Problems with Ruby under Windows XP

I have installed ruby with “ruby181-11.exe” on Windows XP and wanted to try
some code samples from the Ruby Programmers Guide, but without success. If I
run following code, I don’t get any output on console:

···
  a = [ 1, 'cat', 3.14 ]   # array with three elements
  # access the first element
  a[0]  » 1
  # set the third element
  a[2] = nil
  # dump out the array
  a  » [1, "cat", nil]

Just the command “puts a” works.
Any idea?

[snip]

welcome to Ruby :wink:

try

a = [1, ‘cat’, 3.14]
p a[0]
a[2] = nil
p a

on my machine (executing ‘ruby example.rb’) it outputs

1
[1, “cat”, nil]

···

On Fri, 05 Mar 2004 15:42:12 +0100, Yalin wrote:

I have installed ruby with “ruby181-11.exe” on Windows XP and wanted to try
some code samples from the Ruby Programmers Guide, but without success. If I
run following code, I don’t get any output on console:

Simon Strandgaard

Yalin wrote:

I have installed ruby with “ruby181-11.exe” on Windows XP and
wanted to try
some code samples from the Ruby Programmers Guide, but without
success. If I
run following code, I don’t get any output on console:


  a = [ 1, 'cat', 3.14 ]   # array with three elements
  # access the first element
  a[0]  » 1
  # set the third element
  a[2] = nil
  # dump out the array
  a  » [1, "cat", nil]

Just the command “puts a” works.
Any idea?

The result of expressions are not automatically dumped to the console
(unless you are running irb), so you must use “puts” to dump values to the
console.

Curt

···

Outgoing mail is certified Virus Free.
Checked by AVG anti-virus system (http://www.grisoft.com).
Version: 6.0.610 / Virus Database: 390 - Release Date: 3/3/2004

The problem is that “a[0] » 1” in the Ruby Programmers Guide doesn’t mean
that “a[0]” prints “1”, but merely that “1” is the result of the
expression “a[0]”. To actually see this result you’ll have to print it
with (for example) puts like this: “puts a[0]”.
Another way is to use “irb” which will print out the result of everything
you enter and therefore is a great enviromnent to try out these examples.

···

On Fri, 5 Mar 2004 15:42:12 +0100, Yalin kecik.yalin@siemens.com wrote:

I have installed ruby with “ruby181-11.exe” on Windows XP and wanted to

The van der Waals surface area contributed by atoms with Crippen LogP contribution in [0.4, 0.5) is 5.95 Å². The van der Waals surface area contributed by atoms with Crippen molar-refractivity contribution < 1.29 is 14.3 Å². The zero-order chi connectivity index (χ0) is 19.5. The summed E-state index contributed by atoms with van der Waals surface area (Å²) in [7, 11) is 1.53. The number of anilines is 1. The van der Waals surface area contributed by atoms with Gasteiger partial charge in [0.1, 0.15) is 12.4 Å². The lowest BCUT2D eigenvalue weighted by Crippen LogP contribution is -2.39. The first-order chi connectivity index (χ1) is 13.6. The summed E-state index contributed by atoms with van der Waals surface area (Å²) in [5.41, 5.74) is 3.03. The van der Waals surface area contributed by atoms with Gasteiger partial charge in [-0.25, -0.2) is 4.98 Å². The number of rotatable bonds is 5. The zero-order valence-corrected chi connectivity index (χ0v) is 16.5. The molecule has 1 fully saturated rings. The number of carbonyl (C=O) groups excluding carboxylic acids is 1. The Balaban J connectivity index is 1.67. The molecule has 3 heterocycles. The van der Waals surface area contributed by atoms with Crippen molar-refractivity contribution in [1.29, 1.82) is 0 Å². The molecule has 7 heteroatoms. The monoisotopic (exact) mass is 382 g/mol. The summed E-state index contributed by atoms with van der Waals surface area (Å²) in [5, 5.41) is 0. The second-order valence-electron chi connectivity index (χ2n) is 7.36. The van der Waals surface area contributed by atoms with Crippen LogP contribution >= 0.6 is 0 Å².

try
some code samples from the Ruby Programmers Guide, but without success.
If I
run following code, I don’t get any output on console:


  a = [ 1, 'cat', 3.14 ]   # array with three elements
  # access the first element
  a[0]  » 1
  # set the third element
  a[2] = nil
  # dump out the array
  a  » [1, "cat", nil]

Just the command “puts a” works.
Any idea?


exoticorn/farbrausch

Thanks,

but what is the reason for this problem?
The same is, e.g. when you use the “inspect” or the “to_s” message of an
object.

···


Yalin

“Simon Strandgaard” neoneye@adslhome.dk schrieb im Newsbeitrag
news:pan.2004.03.05.15.05.13.627630@adslhome.dk

On Fri, 05 Mar 2004 15:42:12 +0100, Yalin wrote:

I have installed ruby with “ruby181-11.exe” on Windows XP and wanted to
try

some code samples from the Ruby Programmers Guide, but without success.
If I

run following code, I don’t get any output on console:
[snip]

welcome to Ruby :wink:

try

a = [1, ‘cat’, 3.14]
p a[0]
a[2] = nil
p a

on my machine (executing ‘ruby example.rb’) it outputs

1
[1, “cat”, nil]


Simon Strandgaard

[snip]

but what is the reason for this problem?
The same is, e.g. when you use the “inspect” or the “to_s” message of an
object.

p “hello” # "hello"
puts(“hello”.inspect) # “hello”

All objects has an .inspect method. Even though we
doesn’t define it ourselves then its there.
For instance a slightly more complex example…
then .inspect will do a nice output of the internal state
of the object.

class Person
def initialize(firstname, lastname)
@firstname = firstname
@lastname = lastname
end
end
person = Person.new(“Albert”, “Einstein”)
p person

#<Person:0x810a800 @firstname=“Albert”, @lastname=“Einstein”>

···

On Fri, 05 Mar 2004 16:18:50 +0100, Yalin wrote:


Simon Strandgaard

If you want Ruby to output a value, you need to say something like

puts value

Simply saying

value

doesn’t generate any output.

In the book, we add annotations to some code listing to show the values
of expressions on those lines. So we might have

value = 123
value + 2        # => 125

The reason we did that was that it saved a lot of space, comared with

value = 123
puts(value+2)

generates:

125

It’s also easier to track what values ti in with which expressions.

Sorry it’s confusing

Cheers

Dave

···

On Mar 5, 2004, at 9:19, Yalin wrote:

Thanks,

but what is the reason for this problem?
The same is, e.g. when you use the “inspect” or the “to_s” message of
an
object.